If you are a director who has been disqualified to act as “director” by the Ministry of Corporate Affairs (MCA) because of default in annual filings by one of the companies on whose board you have been serving, or if you are a company that has not done annual filings for more than a year, the New Year brings some good news and a ray of hope for you to redeem yourself!

Wondering what we are talking about? The Ministry of Corporate Affairs (MCA) has disqualified over  3,09,619 directors and struck off approximately 2,24,733 companies for (a) non-filing of financial statements and annual returns for a period of 3 consecutive years, or (b) remaining inactive for a period of 2 consecutive years, without obtaining “dormant” status.

Such was the stringent action taken by Ministry of Corporate Affairs (MCA), that no opportunity was granted to either the director or the defaulting company to make a representation or rectify the non compliance.

However, effective January 1, 2018, the Ministry of Corporate Affairs (MCA) has introduced the Condonation of Delay Scheme, 2018, granting an opportunity to companies that have not filed their financial statements and annual returns in the past to do so by April 30, 2018.

We have summarized the key issues in this regard:

  1. Which filings does the Condonation of Delay Scheme, 2018 introduced by the Ministry of Corporate Affairs (MCA) apply to?

The Condonation of Delay Scheme, 2018 applies to all the companies that have not filed the following documents, for 1 or more financial year:

  • Annual Returns
  • Financial Statement
  • Profit and Loss Account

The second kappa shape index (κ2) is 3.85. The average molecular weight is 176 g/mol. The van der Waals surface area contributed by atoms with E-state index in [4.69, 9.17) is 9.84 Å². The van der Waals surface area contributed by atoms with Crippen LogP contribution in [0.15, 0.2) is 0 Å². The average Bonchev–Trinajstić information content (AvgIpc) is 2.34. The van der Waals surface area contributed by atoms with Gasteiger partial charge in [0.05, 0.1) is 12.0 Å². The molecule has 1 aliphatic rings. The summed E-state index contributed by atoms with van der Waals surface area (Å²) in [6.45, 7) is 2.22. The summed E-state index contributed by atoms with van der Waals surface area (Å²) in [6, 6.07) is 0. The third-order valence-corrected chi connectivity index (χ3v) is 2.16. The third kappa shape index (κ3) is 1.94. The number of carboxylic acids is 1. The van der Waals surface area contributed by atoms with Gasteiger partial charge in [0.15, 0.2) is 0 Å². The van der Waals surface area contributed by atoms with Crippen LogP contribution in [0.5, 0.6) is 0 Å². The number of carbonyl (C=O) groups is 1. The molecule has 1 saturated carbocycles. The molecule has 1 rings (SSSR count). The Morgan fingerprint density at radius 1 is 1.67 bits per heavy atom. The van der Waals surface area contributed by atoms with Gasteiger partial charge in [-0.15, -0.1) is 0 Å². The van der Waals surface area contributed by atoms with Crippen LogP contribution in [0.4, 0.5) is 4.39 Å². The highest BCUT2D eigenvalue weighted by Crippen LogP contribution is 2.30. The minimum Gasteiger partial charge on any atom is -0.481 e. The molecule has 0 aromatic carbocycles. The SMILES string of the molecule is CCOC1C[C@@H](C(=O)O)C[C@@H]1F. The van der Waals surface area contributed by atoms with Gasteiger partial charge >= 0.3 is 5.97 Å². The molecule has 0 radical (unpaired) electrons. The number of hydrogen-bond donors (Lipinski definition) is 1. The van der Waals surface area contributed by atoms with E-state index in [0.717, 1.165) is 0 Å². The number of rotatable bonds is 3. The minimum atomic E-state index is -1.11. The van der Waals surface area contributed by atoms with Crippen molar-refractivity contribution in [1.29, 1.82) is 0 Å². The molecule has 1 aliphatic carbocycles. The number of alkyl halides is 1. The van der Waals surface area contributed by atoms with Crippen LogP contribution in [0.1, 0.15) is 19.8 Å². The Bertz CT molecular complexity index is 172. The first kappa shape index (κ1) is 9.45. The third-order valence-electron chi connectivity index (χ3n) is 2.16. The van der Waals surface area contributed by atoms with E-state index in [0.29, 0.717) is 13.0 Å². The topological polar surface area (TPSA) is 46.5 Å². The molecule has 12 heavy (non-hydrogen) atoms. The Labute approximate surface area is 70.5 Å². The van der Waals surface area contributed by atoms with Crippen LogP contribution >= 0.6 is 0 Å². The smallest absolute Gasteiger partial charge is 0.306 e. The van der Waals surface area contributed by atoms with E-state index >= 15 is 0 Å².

• Compliance Certificate
  • Intimation of appointment of auditors
  1. Which companies are eligible to apply for condonation under Condonation of Delay Scheme, 2018?

The Companies that have not filed their Financial Statement and Annual Returns (including the documents listed in 1 above), for 1 or more financial year/s.

  1. What is the recourse available to a director disqualified because the company in which he is a director has not filed Annual Returns?

The Condonation of Delay Scheme, 2018 provides for temporary reactivation of the Director Identification Number (DIN) of the directors automatically from January 12, 2018 till April 30, 2018. This is to allow the defaulting companies to update their filings. In the event, the defaulting companies do not update their pending annual filings on or before April 30, 2018, then the DIN of director of such defaulting companies shall be permanently deactivated.

  1. What is the procedure to be followed for applying for condonation under the Condonation of Delay Scheme, 2018?
  • Check if the DIN of at least one of the directors of the defaulting company is active.
  • File all pending annual returns of such defaulting company, by paying the prescribed statutory filing fees along with applicable additional fees, for delayed filings.
  • Application for condonation of delay in form e-CODS2018 to be filed by the defaulting company along with a fee of INR 30,000/-, before April 30, 2018.
  1. Is there any additional fees payable under the Condonation of Delay Scheme, 2018?

As indicated in 4 above, a fee of INR 30,000/- will have to be paid for filing form under Condonation of Delay Scheme, 2018 to the Registrar of Companies.

  1. When can the application for condonation under Condonation of Delay Scheme, 2018 be filed?

The Ministry of Corporate Affairs (MCA) is yet to notify the form e-CODS2018, which will be available only after February 20, 2018. Therefore, the application for compounding under Condonation of Delay Scheme, 2018 can be made only after February 20, 2018. However, in the meantime, the defaulting company can complete the process of updating the backlog of annual filings.

  1. What is the recourse available to companies whose names have been struck off?

In the event of defaulting companies whose names have been removed from the register of companies, for failure to file returns for a consecutive period of 3 years, an application will have to be made by them to the NCLT, for revival of the company.